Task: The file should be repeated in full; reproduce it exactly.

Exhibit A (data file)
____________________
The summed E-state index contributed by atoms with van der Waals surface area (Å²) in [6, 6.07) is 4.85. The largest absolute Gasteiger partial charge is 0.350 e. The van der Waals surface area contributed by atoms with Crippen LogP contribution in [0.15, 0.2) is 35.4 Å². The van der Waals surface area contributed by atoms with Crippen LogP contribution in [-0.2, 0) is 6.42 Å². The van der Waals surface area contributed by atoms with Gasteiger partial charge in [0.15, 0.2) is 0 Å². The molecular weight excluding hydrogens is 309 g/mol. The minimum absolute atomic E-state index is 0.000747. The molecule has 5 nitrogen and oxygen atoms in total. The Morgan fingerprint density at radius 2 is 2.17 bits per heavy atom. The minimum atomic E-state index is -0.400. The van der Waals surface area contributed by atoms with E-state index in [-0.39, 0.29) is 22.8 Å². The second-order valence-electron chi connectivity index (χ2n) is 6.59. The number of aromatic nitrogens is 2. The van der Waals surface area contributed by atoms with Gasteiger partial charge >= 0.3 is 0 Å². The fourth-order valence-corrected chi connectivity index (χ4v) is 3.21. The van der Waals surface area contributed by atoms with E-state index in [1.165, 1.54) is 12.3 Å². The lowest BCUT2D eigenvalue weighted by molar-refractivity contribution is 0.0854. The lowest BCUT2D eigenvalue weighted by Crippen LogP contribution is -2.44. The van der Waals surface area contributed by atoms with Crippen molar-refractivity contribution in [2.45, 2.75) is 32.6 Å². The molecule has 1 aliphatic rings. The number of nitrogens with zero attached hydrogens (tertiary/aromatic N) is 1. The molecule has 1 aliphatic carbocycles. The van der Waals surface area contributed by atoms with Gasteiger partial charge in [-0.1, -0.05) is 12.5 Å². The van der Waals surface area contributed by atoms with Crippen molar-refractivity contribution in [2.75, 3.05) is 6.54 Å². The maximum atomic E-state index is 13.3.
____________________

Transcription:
The summed E-state index contributed by atoms with van der Waals surface area (Å²) in [6, 6.07) is 4.85. The largest absolute Gasteiger partial charge is 0.350 e. The van der Waals surface area contributed by atoms with Crippen LogP contribution in [0.15, 0.2) is 35.4 Å². The van der Waals surface area contributed by atoms with Crippen LogP contribution in [-0.2, 0) is 6.42 Å². The van der Waals surface area contributed by atoms with Gasteiger partial charge in [0.15, 0.2) is 0 Å². The molecular weight excluding hydrogens is 309 g/mol. The minimum absolute atomic E-state index is 0.000747. The molecule has 5 nitrogen and oxygen atoms in total. The Morgan fingerprint density at radius 2 is 2.17 bits per heavy atom. The minimum atomic E-state index is -0.400. The van der Waals surface area contributed by atoms with E-state index in [-0.39, 0.29) is 22.8 Å². The second-order valence-electron chi connectivity index (χ2n) is 6.59. The number of aromatic nitrogens is 2. The van der Waals surface area contributed by atoms with Gasteiger partial charge >= 0.3 is 0 Å². The fourth-order valence-corrected chi connectivity index (χ4v) is 3.21. The van der Waals surface area contributed by atoms with E-state index in [1.165, 1.54) is 12.3 Å². The lowest BCUT2D eigenvalue weighted by molar-refractivity contribution is 0.0854. The lowest BCUT2D eigenvalue weighted by Crippen LogP contribution is -2.44. The van der Waals surface area contributed by atoms with Crippen molar-refractivity contribution in [2.45, 2.75) is 32.6 Å². The molecule has 1 aliphatic rings. The number of nitrogens with zero attached hydrogens (tertiary/aromatic N) is 1. The molecule has 1 aliphatic carbocycles. The van der Waals surface area contributed by atoms with Gasteiger partial charge in [-0.1, -0.05) is 12.5 Å². The van der Waals surface area contributed by atoms with Crippen molar-refractivity contribution in [2.75, 3.05) is 6.54 Å². The maximum atomic E-state index is 13.3.